Med­dling in the ju­di­ciary?

Per­cep­tions of ju­di­cial in­ter­fer­ence are open to in­ter­pre­ta­tion.

The Star Malaysia - Star2 - - INSIGHT - BHAG SINGH star2@thes­

ANEWS re­port stat­ing that Tun Dr Ma­hathir Mo­hamad re­futed al­le­ga­tions that he had in­ter­fered with the ju­di­ciary, has drawn at­ten­tion from dif­fer­ent seg­ments of the pop­u­la­tion. Each has its own views on such a sit­u­a­tion.

Dr Ma­hathir has blasted the al­le­ga­tions that he had cowed the ju­di­ciary dur­ing his term as prime min­is­ter, call­ing such ac­cu­sa­tions “fit­nah” or defama­tion. Say­ing that he is pre­pared to swear on the Qu­ran that he did not in­ter­fere with the ju­di­ciary, Dr Ma­hathir adds that it would be a worth­less ex­er­cise to sue those in­volved.

Ac­cept­ing as true what Dr Ma­hathir says, the ques­tion arises as to whether there has been in­ter­fer­ence or at­tempts to in­ter­fere with ju­di­ciary at any time. With­out point­ing fin­gers at any­one, there are dif­fer­ent as­pects in­volved.

Some years ago, there was a per­cep­tion that cer­tain judges or regis­trars were told to de­cide a mat­ter in a par­tic­u­lar way. I cer­tainly know of one such in­stance, in which I felt as though the of­fi­cer of the court was ei­ther tak­ing in­struc­tions or mak­ing de­ci­sions to please a par­tic­u­lar party be­hind it.

How­ever, I must say that such in­stances are the ex­cep­tion rather than the rule.

But this is of lit­tle con­so­la­tion to those who are faced with such a sit­u­a­tion, and feel let down.

The ques­tion that arose in my mind at that time was whether the of­fi­cer con­cerned was act­ing in that man­ner be­cause he was di­rected to do so or out of his own ini­tia­tive to please some­one. Of course, I have never been able to find an an­swer to that ques­tion.

An­other ques­tion that arises is: What is meant by in­ter­fer­ence? Is this through the pass­ing of spe­cific laws? If such is the case, then the re­spon­si­bil­ity for that law lies with the Mem­bers of Par­lia­ment (MPS) who voted for such a decision.


Such an as­ser­tion re­flects on the ca­pa­bil­i­ties and in­tegrity of the MPS. Such laws may have been passed by Par­lia­ment but how many MPS stood up against it? If in­deed there be laws that are deemed to have cowed the ju­di­ciary, then all the mem­bers of the leg­isla­tive body must bear re­spon­si­bil­ity.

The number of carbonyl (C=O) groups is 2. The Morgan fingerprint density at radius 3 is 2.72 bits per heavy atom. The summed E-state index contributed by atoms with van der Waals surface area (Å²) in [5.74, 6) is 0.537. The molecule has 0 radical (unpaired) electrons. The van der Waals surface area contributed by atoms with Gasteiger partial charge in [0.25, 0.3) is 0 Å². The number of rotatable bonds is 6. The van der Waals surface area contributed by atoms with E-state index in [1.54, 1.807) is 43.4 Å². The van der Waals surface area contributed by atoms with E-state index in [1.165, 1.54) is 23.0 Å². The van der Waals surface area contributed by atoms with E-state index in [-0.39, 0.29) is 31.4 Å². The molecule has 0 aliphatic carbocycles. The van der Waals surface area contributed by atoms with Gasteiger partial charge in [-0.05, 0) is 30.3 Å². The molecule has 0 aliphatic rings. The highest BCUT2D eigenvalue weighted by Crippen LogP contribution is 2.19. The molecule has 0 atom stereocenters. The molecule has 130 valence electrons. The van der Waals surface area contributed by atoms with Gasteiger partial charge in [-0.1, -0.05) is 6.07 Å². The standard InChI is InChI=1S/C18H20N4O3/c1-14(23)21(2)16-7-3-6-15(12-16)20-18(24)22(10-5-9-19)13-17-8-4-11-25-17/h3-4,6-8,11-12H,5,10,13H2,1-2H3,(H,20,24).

If they voted out of loy­alty to their party or any other per­son, this does not jus­tify what they did. MPS owe a duty to the coun­try and its peo­ple.

Dr Ma­hathir has al­ways been clear about the stand he takes. In 1986, he made state­ments about the ju­di­ciary, among oth­ers, in an in­ter­view un­der the head­line, I know how peo­ple feel. It was pub­lished in Time Mag­a­zine and con­tained the fol­low­ing pas­sage on the courts: “The Ju­di­ciary says (to us), ‘ Although you passed a law with a cer­tain thing in mind, we think that your mind is wrong, and we want to give our in­ter­pre­ta­tion’. If we dis­agree, the courts will say, ‘We will in­ter­pret your dis­agree­ment’. If we go along, we are go­ing to lose our power of leg­is­la­tion.

“We know ex­actly what we want to do, but once we do it, it is in­ter­preted in a dif­fer­ent way, and we have no means to rein­ter­pret it our way. If we find out that a court al­ways throws us out on its own in­ter­pre­ta­tion, if it in­ter­prets con­trary to why we made the law, then we will have to find a way of pro­duc­ing a law that will have to be in­ter­preted ac­cord­ing to our wish.”

This re­sulted in an ap­pli­ca­tion to the court for an or­der of com­mit­tal for con­tempt of court by Lim Kit Siang. The mat­ter came up be­fore the High Court be­fore Jus­tice Harun Hashim, and then went to what was then the Supreme Court, the com­bined pre­de­ces­sor of our present Fed­eral Court and Court of Ap­peal. where Lord Pres­i­dent Salleh Abas, as he then was, re­ferred to the state­ment as a mere ar­tic­u­la­tion of the ex­ec­u­tive’s frus­tra­tion in not be­ing able to achieve its ob­jec­tives in mat­ters where the in­ter­ven­tion of the court has been sought to some avail. The way the po­si­tion was expressed was per­haps some­what in­ju­di­cious, in that it may not con­ceiv­ably be open to mis­con­struc­tion but it did not amount to an at­tack on the courts as to con­sti­tute a con­tempt but only stemmed, from a mis­con­cep­tion of the role of the courts. The ap­peal was dis­missed. To some, this could be per­ceived as the court be­ing proPrime Min­is­ter. How­ever, if the decision is care­fully con­sid­ered, it was con­sis­tent with the law and de­ci­sions made in other Com­mon­wealth coun­tries.

In the course of all those de­ci­sions, the courts have al­ways taken the stand that on such mat­ters, a min­is­ter or prime min­is­ter is to have greater lee­way to ven­ti­late such views.

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